Water quality time: students contribute to sustainable water management in the Utrecht region

Stefanie Lutz and Ivor de Baat near a water body in the Zeisterbos. Photo: Robin Aanstoot

From the Utrecht University campus the sloping landscape of the National Park Utrechtse Heuvelrug is visible on the horizon, an area stretching from the heather fields of Hilversum all the way down to the floodplains near the river Rhine. The many water bodies found across the Utrechtse Heuvelrug’s country estates are not only valuable from a cultural and historical perspective, but also offer a home to a great diversity of flora and fauna. But what about the water quality of these ponds, streams and pools? This is what Utrecht University students explored in the course Chemistry & the Environment of the Bachelor's program Global Sustainability Science.

The nature in the National Park Utrechtse Heuvelrug is under severe pressure from climate change, which amongst others poses significant challenges for water management in the area. Utrecht University and the Foundation Nationaal Park Utrechtse Heuvelrug (Stichting NPUH) have joined forces to face the challenge and deepen the existing collaboration by setting up the socio-ecological Research & Education Hub Utrechtse Heuvelrug. As part of this collaboration UU bachelor students set out to assess the water quality of the country estates in the national park. Robin Aanstoot, project coordinator of the Hub, spoke to Stefanie Lutz, course coordinator and environmental hydrologist from Utrecht University’s Copernicus Institute of Sustainable Development, and Ivor de Baat, project leader at Utrechts Landschap. During a walk on the Hoog Beek en Royen estate near Zeist, they talk about impact of increased weather extremes in the national park and the importance of the student-collected water quality measurements.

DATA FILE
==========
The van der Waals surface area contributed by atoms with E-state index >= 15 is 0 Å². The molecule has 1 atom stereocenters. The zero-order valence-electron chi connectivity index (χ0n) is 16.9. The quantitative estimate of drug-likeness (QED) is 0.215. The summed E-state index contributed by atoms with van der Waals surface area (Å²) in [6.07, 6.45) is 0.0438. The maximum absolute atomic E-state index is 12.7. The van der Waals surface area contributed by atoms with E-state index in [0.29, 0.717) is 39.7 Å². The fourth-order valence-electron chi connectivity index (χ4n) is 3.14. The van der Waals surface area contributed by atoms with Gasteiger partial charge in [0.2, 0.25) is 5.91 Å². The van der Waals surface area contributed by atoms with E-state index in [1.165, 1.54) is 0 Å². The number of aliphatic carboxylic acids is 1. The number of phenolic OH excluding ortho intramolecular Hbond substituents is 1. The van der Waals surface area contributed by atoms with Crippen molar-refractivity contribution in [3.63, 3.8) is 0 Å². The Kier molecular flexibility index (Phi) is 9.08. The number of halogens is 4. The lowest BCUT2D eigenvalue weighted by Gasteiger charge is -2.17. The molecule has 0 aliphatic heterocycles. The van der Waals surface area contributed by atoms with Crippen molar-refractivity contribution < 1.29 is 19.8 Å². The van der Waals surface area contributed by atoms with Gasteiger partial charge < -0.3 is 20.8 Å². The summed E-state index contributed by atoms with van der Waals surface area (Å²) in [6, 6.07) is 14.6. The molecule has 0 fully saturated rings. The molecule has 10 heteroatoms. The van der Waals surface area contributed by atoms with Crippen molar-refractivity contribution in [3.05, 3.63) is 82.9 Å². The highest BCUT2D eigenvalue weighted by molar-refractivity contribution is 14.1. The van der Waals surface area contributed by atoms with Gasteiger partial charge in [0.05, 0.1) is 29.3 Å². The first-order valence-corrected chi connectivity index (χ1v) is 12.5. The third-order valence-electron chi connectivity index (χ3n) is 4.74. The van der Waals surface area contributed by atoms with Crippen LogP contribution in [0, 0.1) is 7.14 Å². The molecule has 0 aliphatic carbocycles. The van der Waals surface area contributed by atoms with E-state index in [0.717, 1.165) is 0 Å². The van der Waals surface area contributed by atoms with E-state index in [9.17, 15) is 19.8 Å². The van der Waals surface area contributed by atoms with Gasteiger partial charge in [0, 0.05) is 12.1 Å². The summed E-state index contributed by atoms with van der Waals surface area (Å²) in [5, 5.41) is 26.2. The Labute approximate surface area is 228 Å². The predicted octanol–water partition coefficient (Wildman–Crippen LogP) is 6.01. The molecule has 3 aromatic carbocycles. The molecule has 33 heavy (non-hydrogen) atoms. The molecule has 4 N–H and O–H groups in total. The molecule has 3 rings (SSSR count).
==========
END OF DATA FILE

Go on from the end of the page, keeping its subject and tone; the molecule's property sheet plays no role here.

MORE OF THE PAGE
Climate change impacting the natural surroundings of the Utrechtse Heuvelrug

“Do you notice anything odd about these trees?” de Baat asks while passing a cluster of historic Scots pines. A withered canopy and peeling bark are clear signs of a forest under pressure. "Due to water stress in the area, these trees and their symbiotic network of fungi have become less resilient and are no longer able to withstand the invasive spruce bark beetle." This is a frequently heard story on the Utrechtse Heuvelrug, which due to its elevated position must deal with deep groundwater levels, especially during periods of drought. At the Hoog Beek en Royen country estate, the water level in the ponds has been dropping below a critical level during dry periods for some time. This desiccation has led to the weakening or loss of traditionally abundant trees and plants—mostly ancient specimens with great scenic and cultural-historical value. Fauna such as butterflies and insects that depend on these species or their humid environments are also under threat.

Picture of a spring in the Zeisterbos Forest
The revived spring in the Zeisterbos area. Photo: Utrechts Landschap

In a large-scale restoration project, water bodies across the Utrechtse Heuvelrug have been cleaned up and climate-proofed, with added benefits for biodiversity and the preservation of the area’s unique cultural and historical heritage. And this has resulted in some good news: “To our surprise, we were able to revive the spring that originally supplied seepage water to the ponds, and it now provides a home to frogs and other amphibians,” says de Baat. With good water quality essential, students from Utrecht University eagerly took on the task of assessing this in the various springs and ponds.